Why Jim Grant Thinks It’s Time to Abolish The Fed

By Rick Ackerman – Re-Blogged From Gold Eagle

[Jim Grant is an old-school observer of this economic age and one of its most brilliant commentators. Following is the speech he gave in accepting the 2019 Bradley Prize, which recognizes those who have helped further the principles and institutions of American exceptionalism. RA]

Ladies and gentlemen, it’s a blemish on the age that so many of us know the name of the Federal Reserve chairman. In a better world, that government functionary would be as obscure as what’s-his-name, the home plate umpire who got no arguments calling balls and strikes at Yankee Stadium the other night. Who elected the Greenspans, Bernankes, and Powells to be the arbiters of interest rates, asset prices, the rate of inflation and who knows what else? It wasn’t Alexander Hamilton. Nor was it the Fed’s own founders. If the authors of the 1913 Federal Reserve Act could return to earth to inspect their handiwork, the shock might kill them all over again.

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Slowdown Confirmed

By Mike Savage – Re-Blogged From Gold Eagle

I have had a rough time for the last few weeks coming up with commentary that has anything new to say. It seems that we are bombarded day after day with talk of trade wars, tariffs and counter-tariffs.

Just today, April retail and industrial production numbers came out in China and in the USA. To say the least, the numbers were uninspiring at best.

In the USA retail sales for April contracted 0.2%. Much of the weakness was in auto sales because taking the auto numbers out there was a .1% gain in April. Electronics and building materials also fell. US industrial production, which has been stagnant all year, was not expected to grow in April either. It still surprised on the downside contracting 0.5%. That is the largest monthly drop since May of 2018.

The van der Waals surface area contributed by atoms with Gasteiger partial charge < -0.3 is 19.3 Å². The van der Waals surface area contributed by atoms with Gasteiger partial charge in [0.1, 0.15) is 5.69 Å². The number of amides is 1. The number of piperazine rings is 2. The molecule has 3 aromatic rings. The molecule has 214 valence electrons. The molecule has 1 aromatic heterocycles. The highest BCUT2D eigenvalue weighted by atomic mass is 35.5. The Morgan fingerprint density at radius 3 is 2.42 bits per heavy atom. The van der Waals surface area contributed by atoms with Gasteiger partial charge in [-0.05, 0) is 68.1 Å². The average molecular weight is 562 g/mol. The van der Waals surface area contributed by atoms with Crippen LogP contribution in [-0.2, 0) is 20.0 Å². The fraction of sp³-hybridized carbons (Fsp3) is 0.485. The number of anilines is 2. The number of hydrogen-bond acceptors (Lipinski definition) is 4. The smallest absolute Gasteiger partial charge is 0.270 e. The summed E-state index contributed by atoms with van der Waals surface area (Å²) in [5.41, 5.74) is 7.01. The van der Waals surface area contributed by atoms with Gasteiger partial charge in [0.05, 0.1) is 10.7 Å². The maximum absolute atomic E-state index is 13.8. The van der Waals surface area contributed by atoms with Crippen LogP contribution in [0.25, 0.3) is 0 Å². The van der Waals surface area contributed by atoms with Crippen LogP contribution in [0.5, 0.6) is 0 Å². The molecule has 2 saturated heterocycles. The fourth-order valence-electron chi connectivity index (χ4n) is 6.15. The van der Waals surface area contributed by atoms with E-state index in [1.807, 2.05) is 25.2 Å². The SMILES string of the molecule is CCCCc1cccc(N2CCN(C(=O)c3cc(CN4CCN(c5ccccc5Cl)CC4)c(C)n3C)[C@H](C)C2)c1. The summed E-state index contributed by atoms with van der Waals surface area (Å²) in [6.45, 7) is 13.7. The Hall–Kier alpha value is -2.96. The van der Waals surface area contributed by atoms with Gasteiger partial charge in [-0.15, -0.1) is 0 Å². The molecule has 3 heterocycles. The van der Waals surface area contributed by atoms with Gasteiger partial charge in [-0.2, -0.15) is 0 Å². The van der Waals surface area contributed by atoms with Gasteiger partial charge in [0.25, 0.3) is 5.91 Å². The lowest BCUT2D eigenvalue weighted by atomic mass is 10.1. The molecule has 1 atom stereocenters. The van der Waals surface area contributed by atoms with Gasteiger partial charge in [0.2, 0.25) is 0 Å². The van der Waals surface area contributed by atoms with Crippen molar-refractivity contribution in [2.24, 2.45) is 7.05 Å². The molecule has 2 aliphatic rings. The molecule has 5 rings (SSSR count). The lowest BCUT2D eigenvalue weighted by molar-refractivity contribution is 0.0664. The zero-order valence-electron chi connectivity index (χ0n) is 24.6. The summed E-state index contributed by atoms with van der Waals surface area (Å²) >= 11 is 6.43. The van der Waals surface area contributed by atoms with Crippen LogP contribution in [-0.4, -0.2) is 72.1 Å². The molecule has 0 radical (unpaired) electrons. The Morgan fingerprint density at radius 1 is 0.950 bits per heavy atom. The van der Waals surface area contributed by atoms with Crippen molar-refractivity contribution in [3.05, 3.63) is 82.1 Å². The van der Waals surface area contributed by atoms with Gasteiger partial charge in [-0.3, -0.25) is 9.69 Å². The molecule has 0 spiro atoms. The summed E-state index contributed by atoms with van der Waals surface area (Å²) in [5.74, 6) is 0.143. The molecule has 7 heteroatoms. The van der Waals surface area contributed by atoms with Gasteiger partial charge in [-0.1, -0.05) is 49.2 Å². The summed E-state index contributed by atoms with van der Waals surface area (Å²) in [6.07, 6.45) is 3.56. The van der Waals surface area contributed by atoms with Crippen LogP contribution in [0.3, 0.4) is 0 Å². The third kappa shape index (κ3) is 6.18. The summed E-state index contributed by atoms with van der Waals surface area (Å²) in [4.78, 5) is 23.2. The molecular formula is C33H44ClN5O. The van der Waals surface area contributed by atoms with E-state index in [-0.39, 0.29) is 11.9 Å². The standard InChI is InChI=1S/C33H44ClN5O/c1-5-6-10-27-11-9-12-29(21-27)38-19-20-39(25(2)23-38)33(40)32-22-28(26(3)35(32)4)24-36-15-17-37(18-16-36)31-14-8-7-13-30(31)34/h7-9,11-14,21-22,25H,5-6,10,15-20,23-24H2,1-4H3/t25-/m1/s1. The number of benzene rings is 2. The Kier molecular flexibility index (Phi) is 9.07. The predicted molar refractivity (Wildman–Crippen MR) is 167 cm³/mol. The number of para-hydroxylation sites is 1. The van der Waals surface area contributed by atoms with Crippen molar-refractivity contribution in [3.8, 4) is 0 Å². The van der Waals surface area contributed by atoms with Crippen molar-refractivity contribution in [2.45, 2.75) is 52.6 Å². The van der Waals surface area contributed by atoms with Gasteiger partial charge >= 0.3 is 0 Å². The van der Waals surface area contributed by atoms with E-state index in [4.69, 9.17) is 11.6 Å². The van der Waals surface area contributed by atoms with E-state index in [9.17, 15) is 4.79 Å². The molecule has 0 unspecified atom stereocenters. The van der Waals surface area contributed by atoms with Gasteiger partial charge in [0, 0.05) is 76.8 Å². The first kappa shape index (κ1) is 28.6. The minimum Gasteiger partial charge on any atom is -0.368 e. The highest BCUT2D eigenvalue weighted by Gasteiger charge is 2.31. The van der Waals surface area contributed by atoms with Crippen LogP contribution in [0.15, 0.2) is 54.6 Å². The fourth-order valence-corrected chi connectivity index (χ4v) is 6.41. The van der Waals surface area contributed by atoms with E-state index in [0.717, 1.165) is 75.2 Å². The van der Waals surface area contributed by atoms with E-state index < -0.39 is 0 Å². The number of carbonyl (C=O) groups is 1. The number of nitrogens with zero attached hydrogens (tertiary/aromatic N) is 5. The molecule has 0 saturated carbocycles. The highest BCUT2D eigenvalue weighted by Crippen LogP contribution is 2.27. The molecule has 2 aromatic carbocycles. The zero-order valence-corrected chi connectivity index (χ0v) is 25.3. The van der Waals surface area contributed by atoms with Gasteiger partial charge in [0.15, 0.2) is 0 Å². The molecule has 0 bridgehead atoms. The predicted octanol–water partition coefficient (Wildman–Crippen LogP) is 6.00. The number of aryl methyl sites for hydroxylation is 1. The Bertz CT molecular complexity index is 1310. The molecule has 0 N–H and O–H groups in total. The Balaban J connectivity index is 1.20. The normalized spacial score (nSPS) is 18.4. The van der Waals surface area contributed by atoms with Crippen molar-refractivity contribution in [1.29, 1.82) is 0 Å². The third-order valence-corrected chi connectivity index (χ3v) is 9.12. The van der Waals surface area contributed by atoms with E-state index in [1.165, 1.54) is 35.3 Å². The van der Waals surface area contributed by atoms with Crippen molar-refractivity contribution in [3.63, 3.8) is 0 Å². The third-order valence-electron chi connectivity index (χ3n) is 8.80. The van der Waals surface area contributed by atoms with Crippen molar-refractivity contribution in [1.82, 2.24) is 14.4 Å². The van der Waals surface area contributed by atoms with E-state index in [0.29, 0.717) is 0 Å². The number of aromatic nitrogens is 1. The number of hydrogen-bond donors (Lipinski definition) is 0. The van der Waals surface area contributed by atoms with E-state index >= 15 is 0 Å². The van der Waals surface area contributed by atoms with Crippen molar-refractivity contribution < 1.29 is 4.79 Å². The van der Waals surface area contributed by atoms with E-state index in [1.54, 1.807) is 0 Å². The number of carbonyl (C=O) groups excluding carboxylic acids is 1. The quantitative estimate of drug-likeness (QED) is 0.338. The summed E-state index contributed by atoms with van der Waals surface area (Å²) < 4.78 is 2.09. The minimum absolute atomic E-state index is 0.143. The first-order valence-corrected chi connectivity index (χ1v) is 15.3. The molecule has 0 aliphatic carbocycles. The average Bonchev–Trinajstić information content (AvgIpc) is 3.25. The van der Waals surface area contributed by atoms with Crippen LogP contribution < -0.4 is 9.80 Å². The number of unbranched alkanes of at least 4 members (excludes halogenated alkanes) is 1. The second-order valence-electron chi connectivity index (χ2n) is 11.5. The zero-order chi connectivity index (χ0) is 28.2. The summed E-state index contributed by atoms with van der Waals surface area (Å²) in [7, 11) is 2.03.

Durable consumer goods dropped 0.8%. What caught my eye, however, was production decreased for business equipment, construction supplies and business supplies. This appears to confirm that 500,000 less people are actually working today than were at the beginning of 2019 even though we have “full employment”. What a joke that is! The only reason production wasn’t hurt worse was an increase in defense and space equipment materials.

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How Fed Cycles Exponentially Reduce Long-Term Wealth Creation

The most historically reliable way to create long term wealth is the reinvestment of cash flows over time, as earnings are earned on earnings, which are earned on earnings.

Compound interest is the best known example, but the same principle of compounding cash flows is also the most powerful and stable source of wealth with the stocks and real estate over the long term as well.

Reinvested (and increasing) dividends are a more important and stable source of stock market wealth than price gains.  Reinvested (and increasing) net cash flows are the most stable and important source of wealth with real estate and REIT investments as well.

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Is Turkey The Snowflake That Unleashes The European Banking System Avalanche?

By Mark O’Byrne – Re-Blogged From Gold Eagle

Italy Is Latest Country Seeking To Bring Their People’s Gold Home

By Mark O’Byrne – Re-Blogged From Gold Eagle

Gold Is A “Reserve Of Safety” – Mario Draghi

By Virginia Filder for Gold Telegraph

European Central Bank’s President Mario Draghi recently announced that the ECB would be required to approve any management of gold reserves within the euro zone countries.

The statement was specifically directed at two Italian members. Why was Italy singled out?

World’s Monetary Reserves And The End Of An Era

By Hugo Salinas Price – Re-Blogged From Gold Eagle

We had been observing the evolution of the total of Central Bank Monetary Reserves for several years, and noted a peak on August 2, 2014, when these Reserves reached a maximum of the equivalent of $12.032 Trillion dollars, according to Bloomberg.

As of April, 2019, a review of Central Bank Monetary Reserves, according to Bloomberg, yields some interesting information.

In August 2014, the dollar amount of CB Monetary Reserves was, as we just said, $12.032 Trillion dollars, and as of April 19, 2019, CB Monetary Reserves had fallen by $479 Billion dollars, to $11.553 Trillion dollars.

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